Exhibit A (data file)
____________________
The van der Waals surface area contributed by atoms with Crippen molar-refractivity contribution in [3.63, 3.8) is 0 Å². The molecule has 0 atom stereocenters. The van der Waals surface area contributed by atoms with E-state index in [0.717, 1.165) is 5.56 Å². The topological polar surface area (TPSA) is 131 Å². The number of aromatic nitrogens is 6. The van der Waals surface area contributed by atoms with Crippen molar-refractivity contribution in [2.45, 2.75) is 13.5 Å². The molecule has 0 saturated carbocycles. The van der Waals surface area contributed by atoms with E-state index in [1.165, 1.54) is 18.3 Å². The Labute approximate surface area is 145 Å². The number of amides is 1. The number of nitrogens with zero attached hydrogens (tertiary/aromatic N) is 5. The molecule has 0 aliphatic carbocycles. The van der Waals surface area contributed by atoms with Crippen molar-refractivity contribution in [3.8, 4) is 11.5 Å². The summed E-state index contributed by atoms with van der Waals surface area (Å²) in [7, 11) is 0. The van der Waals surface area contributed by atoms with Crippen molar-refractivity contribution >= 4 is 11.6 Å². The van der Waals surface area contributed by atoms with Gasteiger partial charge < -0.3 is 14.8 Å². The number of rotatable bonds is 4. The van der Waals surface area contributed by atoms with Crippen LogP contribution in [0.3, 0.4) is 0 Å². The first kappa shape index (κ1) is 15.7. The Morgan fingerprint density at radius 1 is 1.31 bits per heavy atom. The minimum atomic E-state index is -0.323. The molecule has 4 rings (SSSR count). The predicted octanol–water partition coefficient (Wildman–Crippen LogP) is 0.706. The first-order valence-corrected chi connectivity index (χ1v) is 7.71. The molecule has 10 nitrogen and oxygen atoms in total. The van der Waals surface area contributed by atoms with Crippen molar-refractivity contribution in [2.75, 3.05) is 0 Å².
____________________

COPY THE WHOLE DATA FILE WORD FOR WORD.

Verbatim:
The van der Waals surface area contributed by atoms with Crippen molar-refractivity contribution in [3.63, 3.8) is 0 Å². The molecule has 0 atom stereocenters. The van der Waals surface area contributed by atoms with E-state index in [0.717, 1.165) is 5.56 Å². The topological polar surface area (TPSA) is 131 Å². The number of aromatic nitrogens is 6. The van der Waals surface area contributed by atoms with Crippen molar-refractivity contribution in [2.45, 2.75) is 13.5 Å². The molecule has 0 saturated carbocycles. The van der Waals surface area contributed by atoms with E-state index in [1.165, 1.54) is 18.3 Å². The Labute approximate surface area is 145 Å². The number of amides is 1. The number of nitrogens with zero attached hydrogens (tertiary/aromatic N) is 5. The molecule has 0 aliphatic carbocycles. The van der Waals surface area contributed by atoms with Crippen molar-refractivity contribution in [3.8, 4) is 11.5 Å². The summed E-state index contributed by atoms with van der Waals surface area (Å²) in [7, 11) is 0. The van der Waals surface area contributed by atoms with Crippen molar-refractivity contribution >= 4 is 11.6 Å². The van der Waals surface area contributed by atoms with Gasteiger partial charge < -0.3 is 14.8 Å². The number of rotatable bonds is 4. The van der Waals surface area contributed by atoms with Crippen LogP contribution in [0.3, 0.4) is 0 Å². The first kappa shape index (κ1) is 15.7. The Morgan fingerprint density at radius 1 is 1.31 bits per heavy atom. The minimum atomic E-state index is -0.323. The molecule has 4 rings (SSSR count). The predicted octanol–water partition coefficient (Wildman–Crippen LogP) is 0.706. The first-order valence-corrected chi connectivity index (χ1v) is 7.71. The molecule has 10 nitrogen and oxygen atoms in total. The van der Waals surface area contributed by atoms with Crippen molar-refractivity contribution in [2.75, 3.05) is 0 Å².